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Homelessness down slightly in LA. CA has nearly half of all unsheltered people in the country. We analyze the latest numbers from HUD report




Homeless residents chat beside their tents on a street in downtown Los Angeles, California on June 25, 2018, as a United Nations report on poverty and inequality says 185 million Americans are living in extreme poverty
Homeless residents chat beside their tents on a street in downtown Los Angeles, California on June 25, 2018, as a United Nations report on poverty and inequality says 185 million Americans are living in extreme poverty
FREDERIC J. BROWN/AFP/Getty Images

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The Annual Homeless Assessment Report from HUD was released Monday, and while the the numbers nationwide increased, the count in Los Angeles and San Diego shrank slightly.

Across the county, the numbers of those experiencing homelessness went up by about 2,000 from last year, with about 553,000 people experiencing homelessness in a single night. The numbers of veterans experiencing homelessness went down 5.4 percent from 2017 to 2018 and people experiencing homelessness in families declined as well (down almost 23 percent from 2007 to 2018).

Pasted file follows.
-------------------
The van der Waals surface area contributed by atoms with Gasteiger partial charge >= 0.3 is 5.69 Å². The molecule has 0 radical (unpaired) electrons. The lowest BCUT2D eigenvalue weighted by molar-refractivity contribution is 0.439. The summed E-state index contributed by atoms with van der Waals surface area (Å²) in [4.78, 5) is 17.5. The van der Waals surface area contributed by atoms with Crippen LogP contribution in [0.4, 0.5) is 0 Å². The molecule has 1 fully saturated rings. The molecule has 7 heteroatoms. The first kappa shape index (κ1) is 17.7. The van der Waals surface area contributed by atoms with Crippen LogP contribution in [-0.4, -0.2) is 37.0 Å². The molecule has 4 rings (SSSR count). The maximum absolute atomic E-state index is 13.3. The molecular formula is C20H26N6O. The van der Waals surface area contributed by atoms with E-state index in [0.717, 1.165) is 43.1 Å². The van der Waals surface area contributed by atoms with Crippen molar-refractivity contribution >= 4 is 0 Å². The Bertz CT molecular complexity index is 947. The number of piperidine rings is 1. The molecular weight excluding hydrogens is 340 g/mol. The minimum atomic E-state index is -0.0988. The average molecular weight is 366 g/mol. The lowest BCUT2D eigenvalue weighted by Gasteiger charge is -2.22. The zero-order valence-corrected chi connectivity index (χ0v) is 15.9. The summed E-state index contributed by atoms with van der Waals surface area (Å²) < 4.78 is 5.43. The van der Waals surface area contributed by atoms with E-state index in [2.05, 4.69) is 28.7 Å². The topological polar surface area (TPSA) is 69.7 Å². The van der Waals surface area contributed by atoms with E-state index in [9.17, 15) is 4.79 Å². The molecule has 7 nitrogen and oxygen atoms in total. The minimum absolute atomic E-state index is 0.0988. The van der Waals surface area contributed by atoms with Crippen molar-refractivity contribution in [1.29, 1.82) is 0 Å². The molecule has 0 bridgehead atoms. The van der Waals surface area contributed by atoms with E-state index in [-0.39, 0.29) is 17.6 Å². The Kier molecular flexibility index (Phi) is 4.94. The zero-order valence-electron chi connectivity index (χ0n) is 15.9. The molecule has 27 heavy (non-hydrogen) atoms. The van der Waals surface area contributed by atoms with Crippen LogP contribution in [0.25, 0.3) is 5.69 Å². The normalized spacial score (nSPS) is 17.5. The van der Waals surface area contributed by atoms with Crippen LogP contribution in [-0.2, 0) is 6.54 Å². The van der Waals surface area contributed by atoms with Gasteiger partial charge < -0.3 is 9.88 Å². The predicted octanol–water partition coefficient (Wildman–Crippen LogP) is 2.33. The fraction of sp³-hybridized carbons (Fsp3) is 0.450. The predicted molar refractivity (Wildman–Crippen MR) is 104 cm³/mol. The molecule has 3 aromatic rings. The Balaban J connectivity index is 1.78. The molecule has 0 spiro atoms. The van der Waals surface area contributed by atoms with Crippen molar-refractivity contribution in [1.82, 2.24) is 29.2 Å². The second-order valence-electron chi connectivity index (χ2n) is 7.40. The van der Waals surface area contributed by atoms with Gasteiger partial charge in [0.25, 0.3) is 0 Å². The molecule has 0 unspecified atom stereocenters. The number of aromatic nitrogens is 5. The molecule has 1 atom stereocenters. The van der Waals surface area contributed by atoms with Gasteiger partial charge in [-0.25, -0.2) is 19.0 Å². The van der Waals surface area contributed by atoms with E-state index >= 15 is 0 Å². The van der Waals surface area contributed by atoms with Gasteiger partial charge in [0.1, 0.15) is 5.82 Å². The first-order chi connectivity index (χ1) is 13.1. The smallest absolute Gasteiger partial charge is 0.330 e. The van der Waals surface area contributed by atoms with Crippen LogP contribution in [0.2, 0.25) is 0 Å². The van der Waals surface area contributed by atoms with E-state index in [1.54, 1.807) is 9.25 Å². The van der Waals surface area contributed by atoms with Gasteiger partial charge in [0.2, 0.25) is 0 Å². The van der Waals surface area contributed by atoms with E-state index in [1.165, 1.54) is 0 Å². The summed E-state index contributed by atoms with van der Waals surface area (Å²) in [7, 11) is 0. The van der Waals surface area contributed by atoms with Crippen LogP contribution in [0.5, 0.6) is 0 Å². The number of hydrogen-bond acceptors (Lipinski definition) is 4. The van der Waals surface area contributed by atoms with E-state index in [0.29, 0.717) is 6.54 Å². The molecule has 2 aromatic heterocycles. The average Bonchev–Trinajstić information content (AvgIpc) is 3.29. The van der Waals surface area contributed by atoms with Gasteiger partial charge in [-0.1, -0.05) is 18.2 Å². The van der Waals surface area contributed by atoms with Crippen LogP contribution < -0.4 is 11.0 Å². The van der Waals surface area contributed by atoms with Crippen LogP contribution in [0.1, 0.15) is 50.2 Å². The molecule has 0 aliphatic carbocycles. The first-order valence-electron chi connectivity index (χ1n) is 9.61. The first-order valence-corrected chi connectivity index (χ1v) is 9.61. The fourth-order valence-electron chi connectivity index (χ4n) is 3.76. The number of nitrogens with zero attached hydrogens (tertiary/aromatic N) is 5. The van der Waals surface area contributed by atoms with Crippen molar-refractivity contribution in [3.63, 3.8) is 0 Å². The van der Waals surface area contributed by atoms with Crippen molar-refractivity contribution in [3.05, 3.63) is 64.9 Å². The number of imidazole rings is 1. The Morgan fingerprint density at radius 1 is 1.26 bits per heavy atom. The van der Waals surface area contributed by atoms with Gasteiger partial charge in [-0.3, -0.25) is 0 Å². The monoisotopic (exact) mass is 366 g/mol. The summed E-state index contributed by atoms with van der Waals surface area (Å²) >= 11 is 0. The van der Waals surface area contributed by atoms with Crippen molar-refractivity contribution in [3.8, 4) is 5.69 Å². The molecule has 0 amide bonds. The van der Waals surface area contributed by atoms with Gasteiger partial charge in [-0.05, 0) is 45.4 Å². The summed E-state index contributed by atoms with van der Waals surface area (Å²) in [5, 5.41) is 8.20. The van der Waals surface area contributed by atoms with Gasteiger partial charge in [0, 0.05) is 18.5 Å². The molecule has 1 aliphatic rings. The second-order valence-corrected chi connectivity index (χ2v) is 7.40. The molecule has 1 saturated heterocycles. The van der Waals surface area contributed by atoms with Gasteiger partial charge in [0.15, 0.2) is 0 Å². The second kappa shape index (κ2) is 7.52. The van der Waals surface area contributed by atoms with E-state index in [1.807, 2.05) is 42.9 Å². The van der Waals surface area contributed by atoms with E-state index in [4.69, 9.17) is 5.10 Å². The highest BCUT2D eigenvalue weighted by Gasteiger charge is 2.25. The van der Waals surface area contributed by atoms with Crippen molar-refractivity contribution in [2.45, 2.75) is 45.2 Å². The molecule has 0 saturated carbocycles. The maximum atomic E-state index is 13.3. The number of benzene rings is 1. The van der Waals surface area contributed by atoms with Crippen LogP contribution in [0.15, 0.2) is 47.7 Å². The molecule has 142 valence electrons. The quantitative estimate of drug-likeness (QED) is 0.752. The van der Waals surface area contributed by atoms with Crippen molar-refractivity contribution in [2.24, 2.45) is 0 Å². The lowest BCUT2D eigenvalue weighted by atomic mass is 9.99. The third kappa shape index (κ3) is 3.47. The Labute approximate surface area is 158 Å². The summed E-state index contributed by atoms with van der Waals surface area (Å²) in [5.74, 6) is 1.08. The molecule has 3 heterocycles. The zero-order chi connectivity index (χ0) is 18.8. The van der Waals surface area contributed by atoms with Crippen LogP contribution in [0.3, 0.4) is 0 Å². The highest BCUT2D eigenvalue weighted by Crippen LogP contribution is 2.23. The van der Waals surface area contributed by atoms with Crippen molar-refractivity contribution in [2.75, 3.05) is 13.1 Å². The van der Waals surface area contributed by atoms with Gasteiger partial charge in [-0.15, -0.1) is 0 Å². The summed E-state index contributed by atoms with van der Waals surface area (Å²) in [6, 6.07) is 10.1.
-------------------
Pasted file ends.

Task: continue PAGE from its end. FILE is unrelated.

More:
After an increase in the numbers of people experiencing homelessness last year, there was a drop of about 3 percent in Los Angeles. However, according to the report, 47 percent of all unsheltered people in the U.S. are in California. So why does California have such a disproportionately high number of people who are experiencing homelessness? To what can we attribute the slight decline of homelessness in L.A.?

We gather a roundtable to localize and analyze the numbers.

Guests:

Peter Lynn, head of the Los Angeles Homeless Authority (LAHSA)

Andy Bales, CEO at Union Rescue Mission, a private Christian homeless shelter in downtown Los Angeles' Skid Row

Larry Haynes, executive director at Mercy House, a homeless housing and service agency headquartered in Santa Ana